Sweeping away the value of theological education
In United Methodist circles, all the rage a few months ago was to talk about the Death Tsunami: the passing on of the Greatest Generation and the retirement of the Baby Boomers and how that will precipitously drop the generosity and involvement of the laity in the United Methodist Church. FEAR.
While I’m realistic about what effect finances has on churches, there’s other problems that are even more distressing to me. I think the real Death Tsunami will be the death of theological education for our clergy and church leadership.
And the plans are already in place and taking shape.
In Oklahoma, one of the Conference boards heard a presentation a few months back on the effect the financial situation of our churches might have on appointments. Since
all most board meetings are open, this is public information and it’s okay that you read this.
Because of the financial situation with health care costs and clergy pensions and the death tsunami, appointments might start to look like this:
- If your church budget is over $160,000, then you will likely be assigned an ordained Elder.
- If your church budget is between $80,000-160,000, then you will likely be assigned a Local Church Pastor
- If your church budget is under $80,000, then you will likely be assigned a Part-Time Local Pastor
In Oklahoma, we have ~550 churches. If this plan takes shape, let’s see where they break down on this spectrum.
- There are about 200 churches whose budgets are over $160k. That means the conference has need only of about 250 full clergy (given associate positions in larger churches…I’m an Associate over Student Ministries, for example). We currently have about 350 clergy, a ‘surplus’ of 100 seminary-trained clergy.
- There are about 100 churches with budgets between $80k-160k. This means the conference has need of about 100 local pastors. We currently have about 60 local church pastors, a need for 40 local pastors.
- Finally, there are 250 churches with budgets under $80k who would be served by part-time local pastors. Currently many of these are served by full-time clergypersons who have multiple-point charges, plus about 50 part-time local pastors. These appointments would be replaced completely by bi-vocational part-time local pastors, of which we need ~200.
Obviously, these are not hard-and-fast rules (the Bishops have full appointment power…and likely after GC will be able to dismiss clergymembers more easily), but they might become the general guidelines of what different-size churches can expect.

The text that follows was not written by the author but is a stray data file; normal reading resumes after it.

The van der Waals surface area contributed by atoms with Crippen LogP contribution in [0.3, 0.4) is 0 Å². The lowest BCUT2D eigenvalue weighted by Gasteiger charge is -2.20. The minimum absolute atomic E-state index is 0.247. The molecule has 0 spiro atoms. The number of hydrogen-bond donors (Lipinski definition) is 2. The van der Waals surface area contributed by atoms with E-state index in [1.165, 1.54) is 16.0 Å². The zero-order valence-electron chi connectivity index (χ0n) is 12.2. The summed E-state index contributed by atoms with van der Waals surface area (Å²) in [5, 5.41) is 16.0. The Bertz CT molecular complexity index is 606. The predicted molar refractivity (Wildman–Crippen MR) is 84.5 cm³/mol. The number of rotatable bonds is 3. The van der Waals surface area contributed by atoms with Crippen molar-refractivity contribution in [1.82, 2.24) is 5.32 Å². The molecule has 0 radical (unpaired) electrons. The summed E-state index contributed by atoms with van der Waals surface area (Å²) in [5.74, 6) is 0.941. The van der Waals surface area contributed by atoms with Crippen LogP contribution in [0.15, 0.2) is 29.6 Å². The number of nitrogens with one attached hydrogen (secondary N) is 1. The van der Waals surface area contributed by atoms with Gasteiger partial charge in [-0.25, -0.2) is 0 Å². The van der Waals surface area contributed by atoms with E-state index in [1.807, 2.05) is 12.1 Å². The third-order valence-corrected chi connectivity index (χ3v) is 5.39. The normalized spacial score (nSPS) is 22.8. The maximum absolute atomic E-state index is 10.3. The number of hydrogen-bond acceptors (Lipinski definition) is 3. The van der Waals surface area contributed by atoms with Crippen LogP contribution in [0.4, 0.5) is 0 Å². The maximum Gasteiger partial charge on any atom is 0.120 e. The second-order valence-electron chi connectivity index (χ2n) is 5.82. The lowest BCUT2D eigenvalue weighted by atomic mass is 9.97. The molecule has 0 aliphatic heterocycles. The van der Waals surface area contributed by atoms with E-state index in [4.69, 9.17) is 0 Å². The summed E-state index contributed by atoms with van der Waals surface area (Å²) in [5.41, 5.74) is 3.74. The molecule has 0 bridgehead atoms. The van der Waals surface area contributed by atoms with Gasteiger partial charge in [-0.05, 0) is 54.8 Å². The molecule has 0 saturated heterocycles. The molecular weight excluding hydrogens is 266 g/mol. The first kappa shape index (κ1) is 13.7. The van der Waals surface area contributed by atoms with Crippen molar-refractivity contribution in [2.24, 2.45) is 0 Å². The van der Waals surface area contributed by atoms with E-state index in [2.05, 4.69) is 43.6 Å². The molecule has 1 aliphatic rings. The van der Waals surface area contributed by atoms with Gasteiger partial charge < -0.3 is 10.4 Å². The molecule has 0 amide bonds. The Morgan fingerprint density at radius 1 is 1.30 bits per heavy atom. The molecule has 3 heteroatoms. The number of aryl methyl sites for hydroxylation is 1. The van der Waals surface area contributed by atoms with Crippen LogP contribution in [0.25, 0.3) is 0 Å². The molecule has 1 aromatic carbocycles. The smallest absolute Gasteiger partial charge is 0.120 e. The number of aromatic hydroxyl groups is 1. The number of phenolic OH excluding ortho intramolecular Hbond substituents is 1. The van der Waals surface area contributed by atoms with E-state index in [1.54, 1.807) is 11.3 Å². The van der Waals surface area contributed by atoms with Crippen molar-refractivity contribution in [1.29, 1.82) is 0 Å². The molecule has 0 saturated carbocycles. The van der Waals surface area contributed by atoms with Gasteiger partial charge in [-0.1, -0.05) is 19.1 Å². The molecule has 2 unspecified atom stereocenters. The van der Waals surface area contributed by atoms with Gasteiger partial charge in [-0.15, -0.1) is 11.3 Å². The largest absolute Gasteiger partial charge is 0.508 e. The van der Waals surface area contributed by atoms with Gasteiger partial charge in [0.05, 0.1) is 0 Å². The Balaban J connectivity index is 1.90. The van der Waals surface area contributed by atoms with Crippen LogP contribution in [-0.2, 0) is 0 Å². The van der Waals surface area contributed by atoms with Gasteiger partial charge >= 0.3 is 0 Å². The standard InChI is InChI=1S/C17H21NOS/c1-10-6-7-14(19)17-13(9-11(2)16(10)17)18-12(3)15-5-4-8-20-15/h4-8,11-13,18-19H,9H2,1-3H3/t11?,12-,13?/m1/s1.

Why write about this? If I were a young clergyperson looking at this plan, here’s what I would say to myself: “Why Go To Seminary?” Local Pastors don’t need seminary and get health insurance, everything sacramental authority-wise that Elders get…and are in demand. Full Elders are expensive to local congregations, they have the cost of Seminary behind them…and there’s more Elders than Churches that can sustain them. Add to that the assault on seminary education by the arch-conservatives, and there’s little support to (a) get a seminary education and (b) become a full Elder until later in life when “they can make it, tiger” in the larger churches.
Maybe that’s okay.
Maybe a new focus on citizen-preachers who occupy their pulpits part-time during the week would make us more relevant and more authentic by mobilizing the laity. That’s what politics used to be: citizen-farmers who would serve in elected positions and then go back to the farm. The professionalization of politics and of clergy has an interesting effect on the church and society as a whole, so perhaps this movement back would be more effective and has shown in our history to be great for numerical growth.
John Wesley understood, of course, that education does not equal vitality, as he wrote “We would throw by all the libraries of the world rather than be guilty of the loss of one soul.” I’m totally with him on this point…take my library…as my books are mostly on my Kindle now. /snark